It's been said many times that there are no original ideas left in this world. Every idea just keeps rolling over into different things whether it be a movie, book or, in this case, a game. I'd like to think we still have original thought that exists, but Brink sure doesn't help to give me confidence in the statement. That means if Brink isn't original, then it has to be good, because it has also been said that it's better to be good than original. And Brink is good.... kind of.
Brink has gotten some mediocre reviews, and to be honest it's deserved those scores. The game has flaws that are very obvious, but I still had a lot of fun with it. The objective based gameplay, class system, online system and the game's style all have a lot of stuff to like. Where the game falls apart is in its repetitive nature and terrible, terrible AI. The game also poorly implements the free running aspect which it borrowed (to put it politely) from Mirror's Edge.
The most obvious thing you will notice when starting up Brink is its unusual style. The game features human characters but they are hyper-stylized to the point of almost being comical. Bodies and faces are extremely long and features like a change in body type from normal to skinny are over-exaggerated. It might sound like I am negative on the character models, but overall they actually work pretty well and help to let Brink at least look different than the games which it is copying from. The world you play in is set in the future. If you can imagine taking Mirror's Edge's nice, clean lines and turning them into curves, you'd have an idea of what to expect. The main difference in Brink's world is it uses a lot more of a color palette than Mirror's Edge did, which helps it to feel like not too much of a copycat. I was honestly impressed with some of the level design from a futuristic mall, to an office building and then onto a grimy dock location.
The parkour, or free-running, aspect of the game is its other big copy from Mirror's Edge. It was touted and promoted by the game's devs as something that would have a big impact on the game, but it just doesn't. To free-run you press down on the left stick and you can use X to jump over things or on to platforms. The game will automatically slide you under tight spaces. I found myself rarely even using it unless I just wanted to jump over something to have a bit of a short-cut. Watching the AI use it is kind of funny, because they do it in wide open areas and tend to just slide into walls or right into enemy fire. I am sure people who get really good at this game will find a way to make this do something for them, but I just didn't see the point through most of my time with the game.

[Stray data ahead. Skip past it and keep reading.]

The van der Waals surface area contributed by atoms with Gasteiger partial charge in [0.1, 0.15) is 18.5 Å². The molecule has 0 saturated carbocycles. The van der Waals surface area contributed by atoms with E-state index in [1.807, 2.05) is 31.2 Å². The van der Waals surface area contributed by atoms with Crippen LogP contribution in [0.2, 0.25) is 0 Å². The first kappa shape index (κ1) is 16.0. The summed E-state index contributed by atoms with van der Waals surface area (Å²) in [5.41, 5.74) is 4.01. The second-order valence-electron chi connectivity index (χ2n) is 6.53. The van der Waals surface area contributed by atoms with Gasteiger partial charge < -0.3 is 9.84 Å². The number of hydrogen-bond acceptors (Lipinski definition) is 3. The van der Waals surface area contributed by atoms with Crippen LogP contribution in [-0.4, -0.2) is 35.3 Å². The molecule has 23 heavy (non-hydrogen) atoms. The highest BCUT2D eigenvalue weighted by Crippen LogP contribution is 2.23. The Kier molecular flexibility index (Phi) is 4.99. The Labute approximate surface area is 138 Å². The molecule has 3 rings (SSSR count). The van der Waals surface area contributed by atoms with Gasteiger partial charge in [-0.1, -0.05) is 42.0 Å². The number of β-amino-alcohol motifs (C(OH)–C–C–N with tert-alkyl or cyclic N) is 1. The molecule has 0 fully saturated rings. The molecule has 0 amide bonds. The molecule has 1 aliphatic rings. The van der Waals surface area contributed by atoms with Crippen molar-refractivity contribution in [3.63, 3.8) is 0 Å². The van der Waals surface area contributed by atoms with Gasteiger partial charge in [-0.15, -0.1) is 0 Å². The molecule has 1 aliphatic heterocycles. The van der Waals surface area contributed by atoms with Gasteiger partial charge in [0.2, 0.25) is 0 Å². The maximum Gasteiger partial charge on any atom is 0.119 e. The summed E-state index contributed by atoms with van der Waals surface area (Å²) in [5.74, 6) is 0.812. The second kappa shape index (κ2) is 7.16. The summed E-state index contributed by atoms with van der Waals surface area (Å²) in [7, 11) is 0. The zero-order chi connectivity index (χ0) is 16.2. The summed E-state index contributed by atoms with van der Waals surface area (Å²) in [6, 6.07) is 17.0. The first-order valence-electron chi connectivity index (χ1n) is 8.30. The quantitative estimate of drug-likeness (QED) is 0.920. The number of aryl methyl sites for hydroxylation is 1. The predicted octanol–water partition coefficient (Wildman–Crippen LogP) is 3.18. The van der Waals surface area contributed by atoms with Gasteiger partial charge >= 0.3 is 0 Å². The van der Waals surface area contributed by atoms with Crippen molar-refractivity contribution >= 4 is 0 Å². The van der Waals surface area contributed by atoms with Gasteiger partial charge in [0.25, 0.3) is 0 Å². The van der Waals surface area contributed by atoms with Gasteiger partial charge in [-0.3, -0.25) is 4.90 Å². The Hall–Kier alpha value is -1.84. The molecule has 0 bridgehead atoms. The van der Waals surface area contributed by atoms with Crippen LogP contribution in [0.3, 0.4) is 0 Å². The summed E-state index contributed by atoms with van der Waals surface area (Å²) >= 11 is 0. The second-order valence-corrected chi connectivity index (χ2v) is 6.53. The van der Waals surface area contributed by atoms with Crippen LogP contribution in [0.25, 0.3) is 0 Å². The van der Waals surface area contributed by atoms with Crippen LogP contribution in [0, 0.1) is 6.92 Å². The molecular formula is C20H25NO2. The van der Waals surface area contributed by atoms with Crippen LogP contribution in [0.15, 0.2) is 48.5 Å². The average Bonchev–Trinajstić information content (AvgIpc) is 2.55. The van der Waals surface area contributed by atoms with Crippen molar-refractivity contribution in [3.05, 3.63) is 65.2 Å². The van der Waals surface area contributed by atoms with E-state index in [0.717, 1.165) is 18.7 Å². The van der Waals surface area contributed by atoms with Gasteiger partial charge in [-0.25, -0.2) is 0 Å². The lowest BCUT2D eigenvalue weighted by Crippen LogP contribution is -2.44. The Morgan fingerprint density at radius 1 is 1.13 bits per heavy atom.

The other game Brink takes inspiration from is Killzone. Instead of just standard death matches or capture points, Brink focuses on objectives. The objectives will switch from protecting a point, hacking a safe, escorting a tank (or person) or picking something off to drop it somewhere else. None of this is ground breaking, but it works for what it is. The only problem is that once you are done with the missions, you are going to find it hard to find a reason to go back. The game's online is, unfortunately, already pretty dead, so most of the time you are just going to be playing with the game's AI bots, which, are dumb.... to put it lightly. Also similar to Killzone, and hundreds of other shooters, is the game's class system. You can be your standard engineer, solider, medic, or operative (spy). The classes work hand-in-hand to complete the different objectives with certain classes only being able to finish certain tasks.